The people all around you were from the same culture and traditions as you. The best advice that I can give you is to explore, get involved, and take some risks. Some students find it helpful to spend studying time in the school library, where they can focus without any interruption.
You are expected to have an opinion! No one can make you do anything you don't want to do. This may be the only time in college when complete strangers won't look at you like you're crazy if you sit down at their lunch table and strike up a conversation.
I want you to explore by discovering everything possible about the college to which you are applying or to which have been accepted. The same goes for activities, events, classes, etc.
Most importantly, it is OK to feel lonely. Who you were in high school no longer matters. It has always been there for them and has become an expected part of their academic experience. In college, you plan your schedule to your liking.
You need to make the decision to eat healthfully on your own. Social pressure is a big part of the social structure at colleges. Your grade may be based on only two tests for the whole semester — meaning it is important to plan your study schedule and how you use your time.
Have you researched them and found out how to get involved? Teachers often teach to the test -- typically feeding students all the information needed to study for exams. Get more information definitions and links on key academic terms by going to our College Success Glossary.
Use the internet to check out student clubs and organizations, read about your faculty don't be afraid to shoot them an emailread about the history of the college, join Facebook groups, visit the campus and find out what kind of services are offered.
In addition, many students go to schools in a locale they have not lived in before, so a lot of time is spent exploring your new surroundings. They probably even share the same tax bracket.
From childhood to teenage, the high school tries to prep you for your life as an adult. Remember that no one is going to do it for you. Talk to current students tip: You need to learn how to handle it, which means limiting the number of classes you miss. Most importantly, it is OK to feel lonely.
In college you get to dictate your role and how you fit in. Unless you are coming from boarding school, you most likely will need to adapt to life with roommate. Some of your general-education classes can range from to students or more -- or even be attended online.* Guiding principle: High school is a teaching environment in which you acquire facts and skills.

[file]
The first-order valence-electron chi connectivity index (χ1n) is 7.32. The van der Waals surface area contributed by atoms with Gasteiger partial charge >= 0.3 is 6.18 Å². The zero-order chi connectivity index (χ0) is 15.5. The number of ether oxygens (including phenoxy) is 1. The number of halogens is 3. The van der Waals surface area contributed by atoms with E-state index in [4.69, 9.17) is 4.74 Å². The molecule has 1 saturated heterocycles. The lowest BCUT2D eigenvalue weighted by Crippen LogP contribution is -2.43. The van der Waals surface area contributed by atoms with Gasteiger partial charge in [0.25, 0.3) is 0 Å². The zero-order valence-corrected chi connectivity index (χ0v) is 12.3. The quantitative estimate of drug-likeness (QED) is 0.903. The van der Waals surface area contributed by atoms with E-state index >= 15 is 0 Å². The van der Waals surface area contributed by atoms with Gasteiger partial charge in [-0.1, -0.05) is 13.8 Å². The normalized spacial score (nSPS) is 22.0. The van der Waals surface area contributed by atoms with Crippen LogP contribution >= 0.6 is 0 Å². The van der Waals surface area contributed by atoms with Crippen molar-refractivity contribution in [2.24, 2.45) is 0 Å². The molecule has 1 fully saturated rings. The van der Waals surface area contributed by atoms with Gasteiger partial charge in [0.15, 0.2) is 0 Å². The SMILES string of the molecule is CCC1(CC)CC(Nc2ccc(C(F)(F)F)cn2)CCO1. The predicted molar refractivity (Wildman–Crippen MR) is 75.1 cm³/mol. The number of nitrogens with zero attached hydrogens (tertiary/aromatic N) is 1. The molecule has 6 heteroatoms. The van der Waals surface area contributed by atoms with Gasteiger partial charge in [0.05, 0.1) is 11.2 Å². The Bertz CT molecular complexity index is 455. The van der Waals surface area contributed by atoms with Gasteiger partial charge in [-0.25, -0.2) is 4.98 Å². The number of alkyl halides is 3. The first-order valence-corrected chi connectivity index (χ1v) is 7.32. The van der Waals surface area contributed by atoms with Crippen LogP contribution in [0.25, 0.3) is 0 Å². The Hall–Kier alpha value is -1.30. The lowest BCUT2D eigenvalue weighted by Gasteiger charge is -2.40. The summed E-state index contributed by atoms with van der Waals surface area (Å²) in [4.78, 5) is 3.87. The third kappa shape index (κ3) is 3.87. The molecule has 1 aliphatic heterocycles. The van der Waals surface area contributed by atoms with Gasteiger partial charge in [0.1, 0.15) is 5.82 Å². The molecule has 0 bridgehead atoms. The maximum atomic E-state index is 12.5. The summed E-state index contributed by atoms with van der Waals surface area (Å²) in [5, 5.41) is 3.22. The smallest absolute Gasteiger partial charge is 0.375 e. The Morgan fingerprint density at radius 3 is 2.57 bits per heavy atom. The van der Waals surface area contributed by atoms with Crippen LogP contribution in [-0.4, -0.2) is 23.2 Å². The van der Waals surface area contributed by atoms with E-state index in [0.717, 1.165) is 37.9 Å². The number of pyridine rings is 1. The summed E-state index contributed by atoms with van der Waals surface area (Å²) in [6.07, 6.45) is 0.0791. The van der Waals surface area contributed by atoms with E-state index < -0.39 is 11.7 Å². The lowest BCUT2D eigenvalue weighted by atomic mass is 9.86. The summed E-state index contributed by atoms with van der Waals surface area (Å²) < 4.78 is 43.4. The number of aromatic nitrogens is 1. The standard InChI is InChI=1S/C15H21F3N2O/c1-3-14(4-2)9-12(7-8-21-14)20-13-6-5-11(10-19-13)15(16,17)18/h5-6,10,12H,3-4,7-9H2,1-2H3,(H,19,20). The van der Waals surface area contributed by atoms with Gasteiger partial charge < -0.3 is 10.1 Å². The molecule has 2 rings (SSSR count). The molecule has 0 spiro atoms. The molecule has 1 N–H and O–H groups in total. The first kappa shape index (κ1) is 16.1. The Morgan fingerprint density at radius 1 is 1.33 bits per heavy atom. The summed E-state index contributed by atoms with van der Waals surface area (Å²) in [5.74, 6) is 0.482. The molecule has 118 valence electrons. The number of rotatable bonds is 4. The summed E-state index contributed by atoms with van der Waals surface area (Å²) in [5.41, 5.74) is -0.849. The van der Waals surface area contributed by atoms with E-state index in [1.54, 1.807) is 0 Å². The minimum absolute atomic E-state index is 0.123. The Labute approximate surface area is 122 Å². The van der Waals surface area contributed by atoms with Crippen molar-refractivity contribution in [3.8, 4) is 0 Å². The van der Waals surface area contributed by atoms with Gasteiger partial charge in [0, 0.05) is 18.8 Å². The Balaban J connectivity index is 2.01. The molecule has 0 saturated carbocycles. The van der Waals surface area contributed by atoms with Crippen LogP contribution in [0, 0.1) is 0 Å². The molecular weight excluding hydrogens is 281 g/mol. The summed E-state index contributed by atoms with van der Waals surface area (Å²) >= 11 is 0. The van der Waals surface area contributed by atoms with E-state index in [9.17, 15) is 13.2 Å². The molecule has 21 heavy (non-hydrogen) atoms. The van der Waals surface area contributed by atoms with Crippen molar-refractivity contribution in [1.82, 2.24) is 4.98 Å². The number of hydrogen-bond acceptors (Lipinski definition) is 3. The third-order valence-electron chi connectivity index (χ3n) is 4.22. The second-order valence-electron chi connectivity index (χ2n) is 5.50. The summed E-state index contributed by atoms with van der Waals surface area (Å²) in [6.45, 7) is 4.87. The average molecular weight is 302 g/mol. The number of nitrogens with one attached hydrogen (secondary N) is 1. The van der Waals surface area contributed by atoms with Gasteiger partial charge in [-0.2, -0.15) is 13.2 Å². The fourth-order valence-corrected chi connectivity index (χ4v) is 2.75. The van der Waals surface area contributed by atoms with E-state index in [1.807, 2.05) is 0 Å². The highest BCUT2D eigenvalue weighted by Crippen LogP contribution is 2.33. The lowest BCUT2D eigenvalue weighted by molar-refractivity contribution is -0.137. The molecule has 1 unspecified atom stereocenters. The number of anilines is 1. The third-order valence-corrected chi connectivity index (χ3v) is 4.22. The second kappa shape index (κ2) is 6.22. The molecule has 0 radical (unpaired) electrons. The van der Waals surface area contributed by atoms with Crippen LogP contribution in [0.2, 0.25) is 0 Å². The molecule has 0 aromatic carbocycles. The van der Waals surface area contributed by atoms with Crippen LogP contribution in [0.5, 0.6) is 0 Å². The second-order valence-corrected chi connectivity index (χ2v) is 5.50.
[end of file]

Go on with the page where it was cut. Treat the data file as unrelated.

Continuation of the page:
* Guiding principle: College is a learning environment in which you take responsibility for thinking through and applying what you have learned.
14 rows · To learn about what college life is like, you can talk with people who have. Here are some of the biggest differences between life in college and life in high school.
When you go off to college this fall, you'll notice a lot of changes. If you're planning to leave for college soon, you might be wondering what life after high school is like.
High School: In high school, assigned reading means a night off from homework. College: In college, you actually need to do the reading - and it takes all night. High School: In high school, everyone is required to be there. Final Thoughts on the Differences Between High School and College The faster you can comprehend -- and adjust to -- these differences between your high-school educational experience and your college education, the faster you'll adjust to the pace of college life, and the better your chances for academic success.
Difference Between High School and College. High School vs College Knowing the difference between high school and college is important for someone who is looking forward to having higher education, and this article is an attempt to help those find out the differences.